Divorce can be a messy process, one you want to end quickly so you can move on with your life. It’s emotional; it’s tiring and has the ability to affect your rational thinking. However, there are negative consequences of jumping into divorce. It can cause you financial stress, anger and missing out on the assets you deserve.
Before you sign your name on the dotted line and cut legal ties, we recommend asking yourself these eight questions to achieve a better outcome for your divorce.
1. Do I know where I stand financially?
One of the primary goals of the divorce process is the fair distribution of marital assets and debts. To ensure you get your fair share, you need to have a clear picture of where you and your spouse stand financially.
First, determine what you own. Assets like a home or vehicle can be split fairly easy while other not-so-obvious assets might include pension plans, inheritances or belongings brought into the marriage.
Second, you’ll need to determine what you owe. Remember, it doesn’t matter whose name the debt is in. The debt will be split based upon who’s more financially able to pay off the debt. The easiest way to determine this amount is by obtaining a copy of your credit report. You’ll also need to gather documentation of you and your spouse’s income with pay stubs and/or tax returns.
2. Have I evaluated the joint accounts?
If you’re worried your spouse will clean out any joint accounts, you can protect yourself by freezing credit cards, savings, money markets and other investments. This will keep you and your spouse from being able to access until a settlement has been determined. Once the divorce is finalized, the balance owed will be transferred to the party the court deems responsible for the debt.
Regardless of the situation, we recommend speaking with an attorney first to identify the best plan of action for joint accounts. Also, be sure to alert creditors to the fact that you’re going through a divorce so they can make the necessary account redistributions and changes of address.
3. Have I assessed my post-divorce budget?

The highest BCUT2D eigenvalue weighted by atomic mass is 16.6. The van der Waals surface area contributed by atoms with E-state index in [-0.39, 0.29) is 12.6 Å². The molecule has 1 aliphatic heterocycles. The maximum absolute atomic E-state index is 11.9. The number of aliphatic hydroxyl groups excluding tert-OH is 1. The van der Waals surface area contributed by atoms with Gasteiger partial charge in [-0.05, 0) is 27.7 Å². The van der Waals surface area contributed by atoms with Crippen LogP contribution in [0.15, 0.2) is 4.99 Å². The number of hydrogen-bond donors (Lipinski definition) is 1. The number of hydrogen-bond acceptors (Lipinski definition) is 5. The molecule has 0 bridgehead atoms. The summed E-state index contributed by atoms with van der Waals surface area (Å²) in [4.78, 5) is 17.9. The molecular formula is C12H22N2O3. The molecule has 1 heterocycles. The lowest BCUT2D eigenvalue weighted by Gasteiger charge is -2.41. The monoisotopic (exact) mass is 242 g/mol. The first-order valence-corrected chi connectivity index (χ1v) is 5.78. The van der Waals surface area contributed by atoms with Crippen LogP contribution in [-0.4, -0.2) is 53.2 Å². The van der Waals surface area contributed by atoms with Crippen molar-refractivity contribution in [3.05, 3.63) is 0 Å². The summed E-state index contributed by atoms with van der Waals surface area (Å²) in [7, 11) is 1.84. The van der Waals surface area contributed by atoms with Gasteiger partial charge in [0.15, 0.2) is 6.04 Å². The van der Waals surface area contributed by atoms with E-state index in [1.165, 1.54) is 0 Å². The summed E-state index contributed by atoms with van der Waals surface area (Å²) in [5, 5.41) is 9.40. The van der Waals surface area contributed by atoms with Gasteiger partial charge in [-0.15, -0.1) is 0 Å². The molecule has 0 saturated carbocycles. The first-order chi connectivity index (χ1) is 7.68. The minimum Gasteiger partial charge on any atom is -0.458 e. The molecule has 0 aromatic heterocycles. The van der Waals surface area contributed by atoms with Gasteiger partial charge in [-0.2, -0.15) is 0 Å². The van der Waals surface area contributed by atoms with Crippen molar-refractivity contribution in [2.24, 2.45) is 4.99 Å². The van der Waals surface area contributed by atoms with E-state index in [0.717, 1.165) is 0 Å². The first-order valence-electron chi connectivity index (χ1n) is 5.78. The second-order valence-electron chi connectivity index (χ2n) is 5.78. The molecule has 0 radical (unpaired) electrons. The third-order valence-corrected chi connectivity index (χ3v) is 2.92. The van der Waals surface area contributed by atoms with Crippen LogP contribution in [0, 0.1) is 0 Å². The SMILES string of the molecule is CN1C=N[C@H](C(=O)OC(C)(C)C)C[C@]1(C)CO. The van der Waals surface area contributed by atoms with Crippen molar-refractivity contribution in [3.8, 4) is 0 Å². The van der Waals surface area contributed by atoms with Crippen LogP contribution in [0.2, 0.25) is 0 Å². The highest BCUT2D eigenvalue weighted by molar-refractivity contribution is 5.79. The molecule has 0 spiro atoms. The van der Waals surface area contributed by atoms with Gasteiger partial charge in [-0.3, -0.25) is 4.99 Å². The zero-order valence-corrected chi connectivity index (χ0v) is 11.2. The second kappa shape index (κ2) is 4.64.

Before you sign the divorce papers, it’s imperative to figure out your new budget. You’ll need to calculate your new cost of living and expenses on a smaller income. Not only does this shed light on how much you’ll need in your new life, but influence how you and your attorney will negotiate during the divorce settlement.
4. Have I established credit in my name?
If you don’t have any credit in your name, you need to establish some now. You can do this by obtaining a credit card through your bank or credit union. In many cases, someone finds themselves having spent years sharing credit with their spouse. Once you have a credit card in your name, use it sparingly and make sure you’re able to pay it off each month.
5. Have I explored my goals of custody?
If you have children, custody is probably the first thing on your mind. In absence of extreme circumstances, you’ll most likely share custody of the children. We recommend taking time to review your work schedule, your child’s schedule and other obligations that may come up. And if possible, come up with an arrangement that gives both you and your spouse quality time with children.
6. Have I figured out my living situation?
One of the most common questions we receive from clients is whether or not they can move out of the house. Unless there’s a case of abuse, don’t move without discussing the issue with your attorney first. Moving out of the marital home may have a negative impact on your case.
How you behave in the weeks and months leading up to the divorce can affect your chances of winning the residence. For example, moving in with a relative six weeks prior to it won’t improve your chances of winning ownership of the home.
7. Do I need to buy or sell anything before the divorce?
If you’ve been trying to buy or sell something like a car, we recommend doing so before filing out the divorce papers. In most scenarios, a judge will issue the order once your papers are filed that prohibit your spouse from buying or selling marital property. They do this in order to protect both parties to lessen the risk of someone draining the accounts.
8. Have I explored my options for a good divorce attorney?
It’s easier and less expensive if you and your spouse are able to settle some issues without litigation. However, it’s always wise to interview at least three divorce attorneys before coming to a decision. It’s best to partner with an attorney who understands the value of settling quickly but is also willing to fight for your case should the need arise.
You may feel eager to sign your name on the divorce papers, but it’s important not to rush the process. You’ll be making many difficult decisions during divorce and it’s best to do so with a clear head. And just as it is with any life-altering decision, it’s best to take your time, learn where you stand financially and align yourself with an experienced attorney to protect your rights.
To learn more about the divorce process or to discuss your particular case, we recommend you reach out to our trusted experts at (405) 701-6376.
I’m not 100% certain I want a divorce.
If you don’t feel comfortable with the situation, it doesn’t hurt to take time and explore all your options. In this free checklist, we share 30 questions to consider before making the decision to divorce. Click below to access your copy now.